A drone war that takes out old ladies in the name of “fighting terrorism” a “regime change” campaign that plays with the fate of millions a President supposedly committed to “transparency” who has topped the unprecedented secrecy and authoritarianism of his predecessor a foreign policy that subsidizes and blindly supports a racist apartheid-style ally who brazenly spies on us, periodically invades its neighbors, and then demands more subsidies and a brain-dead “left” that cheers it all as “progressive.”
This is America in the year 2012, Anno Domini. Sickening, isn’t it?
A more pertinent question, however, is how did we come to this pass? In as few words as possible: the Obama cult.
With the President’s near-landslide victory, and the triumphalist mood of the progressive elements of his coalition, the old-fashioned liberal attachment to a foreign policy of peace has been thrown overboard, while liberal Democrats exult in projecting American military power abroad.
Such is the power of the Obama cult, which mystifies its Maximum Leader as some kind of “transformational” figure in American politics, the grandiosity of which has no precedent except in the old-style Stalinist regimes of the former USSR and Eastern Europe. Indeed, the paeans of the President’s most fervent supporters bear an uncanny and unseemly resemblance to the rhetorical style of North Korean regime propagandists, who regularly infuse their praise of the ruler with historical and even mystical allusions.
Ignore the media hype likening Barack Obama to Abraham Lincoln, a propaganda campaign that includes a major motion picture and countless Lincolnian allusions in the “mainstream” media: the only resemblance is height, fealty to big corporate interests, and a certain saturnine look. In our facile society, where politics and celebrity are virtually indistinguishable, this is enough to conjure a typically vapid historical analogy.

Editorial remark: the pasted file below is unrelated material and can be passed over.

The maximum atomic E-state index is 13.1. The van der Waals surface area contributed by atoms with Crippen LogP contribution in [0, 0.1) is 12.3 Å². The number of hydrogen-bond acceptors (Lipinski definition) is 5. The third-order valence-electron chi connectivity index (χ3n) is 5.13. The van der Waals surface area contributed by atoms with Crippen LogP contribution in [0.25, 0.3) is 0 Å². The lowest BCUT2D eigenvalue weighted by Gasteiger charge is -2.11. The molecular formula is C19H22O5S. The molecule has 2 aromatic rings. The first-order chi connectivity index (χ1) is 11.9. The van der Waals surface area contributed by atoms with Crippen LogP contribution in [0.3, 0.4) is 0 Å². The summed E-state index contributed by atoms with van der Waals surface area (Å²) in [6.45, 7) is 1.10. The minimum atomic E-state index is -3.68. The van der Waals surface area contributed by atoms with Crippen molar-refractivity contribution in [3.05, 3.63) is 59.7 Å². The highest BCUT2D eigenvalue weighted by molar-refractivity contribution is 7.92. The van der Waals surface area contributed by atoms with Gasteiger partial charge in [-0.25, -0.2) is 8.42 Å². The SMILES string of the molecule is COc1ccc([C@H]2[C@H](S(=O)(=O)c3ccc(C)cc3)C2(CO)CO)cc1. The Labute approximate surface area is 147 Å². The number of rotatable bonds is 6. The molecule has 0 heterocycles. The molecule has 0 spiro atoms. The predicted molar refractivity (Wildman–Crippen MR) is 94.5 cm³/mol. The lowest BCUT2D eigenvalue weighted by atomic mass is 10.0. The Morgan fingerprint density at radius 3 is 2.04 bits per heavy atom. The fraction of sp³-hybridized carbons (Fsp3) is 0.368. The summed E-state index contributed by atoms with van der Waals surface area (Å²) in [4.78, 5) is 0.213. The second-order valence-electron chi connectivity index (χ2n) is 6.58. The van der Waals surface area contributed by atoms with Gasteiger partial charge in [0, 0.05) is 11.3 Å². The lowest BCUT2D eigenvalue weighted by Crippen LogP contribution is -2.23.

Of course, the Lincoln meme was preceded, you’ll recall, by a similarly ridiculous identification with Franklin Delano Roosevelt. It is useless to remind these people that Lincoln and Roosevelt had to deal, respectively, with a civil war and a great depression coupled with a world war: fawning pundits rarely deal in facts.
When will progressives wake up and smell the Wilsonian coffee?
If President Obama goes down in history as the incarnation of one of his distinguished predecessors, it will likely turn out to be the 28th president of these United States, whose name has become a byword for preening self-righteous interventionism on a global scale. I refer, of course, to Thomas Woodrow Wilson, a towering icon of “progressive” liberalism who dragged us into a war that was the downfall of European civilization.
There is already a suspicion of this in some progressive circles. Stephen Walt, writing on his Foreign Policy blog, complains the ascension of Susan Rice to lord it over Foggy Bottom will lead to a lack of “diversity” within our foreign policy councils. To the average progressive, who thinks almost exclusively in terms of identity politics, this seems like a strangely inverted way of looking at things. That Walt means intellectual diversity is beyond their comprehension.
Walt is nervous because most of the “realists” have left: he fears the Obama administration is “narrowing” its policy horizons in its second term. He also makes what I consider an ancillary argument: that, unlike Hillary Clinton, Rice lacks an “independent power base,” which is supposedly the main reason this “narrowing” is likely to occur. The problem, avers Walt, is Rice will tell the President what he wants to hear but what is that, exactly? Walt never tells us, perhaps because he is unclear on the matter.